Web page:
• Name: Gemma Seabright
  • Job Title: Attorney
  • Location: London
  • University: Oxford
  • Degree: DPhil in Biochemistry
  • Areas of Specialism: Chemistry

Why did you choose a job in this sector/profession?

I wanted a job where I could use the technical knowledge I had gathered from my degrees and continue to learn about science, however I no longer wanted to be in research. Throughout my PhD, my supervisor frequently told me that they thought a career as a patent attorney would suit me. I eventually took the hint and started researching the profession seriously in my third year. I soon realised that the patent profession would allow me to learn about exciting new developments across a number of different areas of biotechnology, and I thought I would be well suited to the nature of the work, which involves understanding new technology and communicating it clearly and concisely.

Is it a 9-5 job?

For the most part. There are many deadlines in this profession, however most of them are long and work can be planned accordingly. The team is organised and supportive, and my supervisors frequently check that I am coping with my workload. When working from home, I find I often log in earlier than 9, but rarely work past 5:30. Of course, there will inevitably be busier periods or last minute instructions. Since joining D Young & Co, I have only worked a handful of very late nights.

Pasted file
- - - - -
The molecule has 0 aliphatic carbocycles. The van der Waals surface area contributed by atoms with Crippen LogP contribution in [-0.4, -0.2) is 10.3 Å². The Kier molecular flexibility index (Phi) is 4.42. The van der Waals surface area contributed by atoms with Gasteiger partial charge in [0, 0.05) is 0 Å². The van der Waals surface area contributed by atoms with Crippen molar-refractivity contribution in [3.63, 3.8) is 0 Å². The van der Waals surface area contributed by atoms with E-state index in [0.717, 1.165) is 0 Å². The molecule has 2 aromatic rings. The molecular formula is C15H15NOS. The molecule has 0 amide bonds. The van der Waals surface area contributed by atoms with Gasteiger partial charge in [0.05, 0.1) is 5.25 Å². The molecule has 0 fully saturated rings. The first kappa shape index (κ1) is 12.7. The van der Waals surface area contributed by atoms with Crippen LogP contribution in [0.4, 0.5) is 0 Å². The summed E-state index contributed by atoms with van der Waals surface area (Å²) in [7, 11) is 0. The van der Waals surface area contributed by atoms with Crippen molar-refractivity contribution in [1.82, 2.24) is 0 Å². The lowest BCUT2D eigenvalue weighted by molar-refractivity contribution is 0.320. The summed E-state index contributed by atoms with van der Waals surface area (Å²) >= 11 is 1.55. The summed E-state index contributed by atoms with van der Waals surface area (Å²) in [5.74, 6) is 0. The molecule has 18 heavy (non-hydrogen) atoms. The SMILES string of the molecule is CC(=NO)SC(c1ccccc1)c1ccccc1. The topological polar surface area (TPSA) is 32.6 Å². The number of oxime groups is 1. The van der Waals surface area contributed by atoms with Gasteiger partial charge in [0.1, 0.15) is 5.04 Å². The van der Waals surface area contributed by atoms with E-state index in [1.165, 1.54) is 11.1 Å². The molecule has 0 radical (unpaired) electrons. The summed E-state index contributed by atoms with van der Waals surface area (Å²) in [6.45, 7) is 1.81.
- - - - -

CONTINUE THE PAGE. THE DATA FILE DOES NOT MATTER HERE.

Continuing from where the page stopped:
However, there are many exams to pass on the way to qualification and studying for these definitely goes beyond 9 to 5. Be prepared to dedicate evenings, weekends and/or annual leave to studying for exams.

What was the application process like – any advice?

I applied to many different firms and received a few interview offers. I would recommend sending speculative applications in addition to responding to advertised vacancies, as I would often hear back from firms as new vacancies came up.

After an initial phone interview for D Young & Co, I was invited to come into the office. The interview was conducted in three parts. First, I was given twenty minutes to read and digest some information (in the form of a client letter) before discussing it with one of the partners. I really enjoyed the task and felt very relaxed in this part of the interview. The second part focused more on my technical knowledge. I gave a short presentation to some other members of the team, and was asked to identify some structures. I didn’t know them all but answered as best I could. Lastly, there was an informal discussion with some of the trainees.

My advice to someone seeking to enter the profession would be not to be disheartened by rejections along the way. In the end, I received one offer – however from my experience at interview with other firms I believe that D Young & Co was the right fit for me.

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